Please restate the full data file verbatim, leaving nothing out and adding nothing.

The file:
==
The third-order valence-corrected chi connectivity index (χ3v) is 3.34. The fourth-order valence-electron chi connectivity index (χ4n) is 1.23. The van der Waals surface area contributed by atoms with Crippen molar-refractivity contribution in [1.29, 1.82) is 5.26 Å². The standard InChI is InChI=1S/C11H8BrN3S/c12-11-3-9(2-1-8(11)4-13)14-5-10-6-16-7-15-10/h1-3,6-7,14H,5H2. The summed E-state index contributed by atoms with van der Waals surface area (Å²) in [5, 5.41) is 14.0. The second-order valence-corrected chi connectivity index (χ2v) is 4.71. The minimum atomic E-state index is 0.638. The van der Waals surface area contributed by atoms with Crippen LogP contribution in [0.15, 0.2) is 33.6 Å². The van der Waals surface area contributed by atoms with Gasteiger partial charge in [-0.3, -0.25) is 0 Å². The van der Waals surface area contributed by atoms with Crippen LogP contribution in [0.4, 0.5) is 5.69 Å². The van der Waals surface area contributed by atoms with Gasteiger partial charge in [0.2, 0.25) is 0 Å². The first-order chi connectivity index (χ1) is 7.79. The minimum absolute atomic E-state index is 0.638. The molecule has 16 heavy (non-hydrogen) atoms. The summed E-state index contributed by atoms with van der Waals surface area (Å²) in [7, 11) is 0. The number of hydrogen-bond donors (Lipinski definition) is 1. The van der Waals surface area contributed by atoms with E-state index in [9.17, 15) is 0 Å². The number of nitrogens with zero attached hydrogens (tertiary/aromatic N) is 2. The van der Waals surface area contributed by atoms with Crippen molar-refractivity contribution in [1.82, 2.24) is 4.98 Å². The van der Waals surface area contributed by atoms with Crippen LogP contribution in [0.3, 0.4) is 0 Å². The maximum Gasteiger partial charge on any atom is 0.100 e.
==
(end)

The third-order valence-corrected chi connectivity index (χ3v) is 3.34. The fourth-order valence-electron chi connectivity index (χ4n) is 1.23. The van der Waals surface area contributed by atoms with Crippen molar-refractivity contribution in [1.29, 1.82) is 5.26 Å². The standard InChI is InChI=1S/C11H8BrN3S/c12-11-3-9(2-1-8(11)4-13)14-5-10-6-16-7-15-10/h1-3,6-7,14H,5H2. The summed E-state index contributed by atoms with van der Waals surface area (Å²) in [5, 5.41) is 14.0. The second-order valence-corrected chi connectivity index (χ2v) is 4.71. The minimum atomic E-state index is 0.638. The van der Waals surface area contributed by atoms with Crippen LogP contribution in [0.15, 0.2) is 33.6 Å². The van der Waals surface area contributed by atoms with Gasteiger partial charge in [-0.3, -0.25) is 0 Å². The van der Waals surface area contributed by atoms with Crippen LogP contribution in [0.4, 0.5) is 5.69 Å². The van der Waals surface area contributed by atoms with Gasteiger partial charge in [0.2, 0.25) is 0 Å². The first-order chi connectivity index (χ1) is 7.79. The minimum absolute atomic E-state index is 0.638. The molecule has 16 heavy (non-hydrogen) atoms. The summed E-state index contributed by atoms with van der Waals surface area (Å²) in [7, 11) is 0. The number of hydrogen-bond donors (Lipinski definition) is 1. The van der Waals surface area contributed by atoms with E-state index in [9.17, 15) is 0 Å². The number of nitrogens with zero attached hydrogens (tertiary/aromatic N) is 2. The van der Waals surface area contributed by atoms with Crippen molar-refractivity contribution in [1.82, 2.24) is 4.98 Å². The van der Waals surface area contributed by atoms with Crippen LogP contribution in [0.3, 0.4) is 0 Å². The maximum Gasteiger partial charge on any atom is 0.100 e.